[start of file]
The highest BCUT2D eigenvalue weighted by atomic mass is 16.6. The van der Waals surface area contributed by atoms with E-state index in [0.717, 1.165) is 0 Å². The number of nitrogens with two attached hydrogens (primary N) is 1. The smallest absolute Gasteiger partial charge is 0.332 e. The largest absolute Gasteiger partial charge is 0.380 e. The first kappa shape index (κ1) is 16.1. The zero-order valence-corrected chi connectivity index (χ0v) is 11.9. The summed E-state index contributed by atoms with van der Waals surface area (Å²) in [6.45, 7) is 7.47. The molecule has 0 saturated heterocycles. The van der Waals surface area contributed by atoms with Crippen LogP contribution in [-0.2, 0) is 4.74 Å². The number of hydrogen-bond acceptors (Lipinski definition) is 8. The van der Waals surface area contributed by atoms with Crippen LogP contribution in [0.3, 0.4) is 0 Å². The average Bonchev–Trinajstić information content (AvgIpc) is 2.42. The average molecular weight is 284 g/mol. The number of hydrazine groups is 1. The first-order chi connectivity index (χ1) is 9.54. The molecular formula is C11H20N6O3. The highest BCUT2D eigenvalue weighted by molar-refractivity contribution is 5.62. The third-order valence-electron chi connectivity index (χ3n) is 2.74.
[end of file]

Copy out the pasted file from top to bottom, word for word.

The highest BCUT2D eigenvalue weighted by atomic mass is 16.6. The van der Waals surface area contributed by atoms with E-state index in [0.717, 1.165) is 0 Å². The number of nitrogens with two attached hydrogens (primary N) is 1. The smallest absolute Gasteiger partial charge is 0.332 e. The largest absolute Gasteiger partial charge is 0.380 e. The first kappa shape index (κ1) is 16.1. The zero-order valence-corrected chi connectivity index (χ0v) is 11.9. The summed E-state index contributed by atoms with van der Waals surface area (Å²) in [6.45, 7) is 7.47. The molecule has 0 saturated heterocycles. The van der Waals surface area contributed by atoms with Crippen LogP contribution in [-0.2, 0) is 4.74 Å². The number of hydrogen-bond acceptors (Lipinski definition) is 8. The van der Waals surface area contributed by atoms with Crippen LogP contribution in [0.3, 0.4) is 0 Å². The average Bonchev–Trinajstić information content (AvgIpc) is 2.42. The average molecular weight is 284 g/mol. The number of hydrazine groups is 1. The first-order chi connectivity index (χ1) is 9.54. The molecular formula is C11H20N6O3. The highest BCUT2D eigenvalue weighted by molar-refractivity contribution is 5.62. The third-order valence-electron chi connectivity index (χ3n) is 2.74.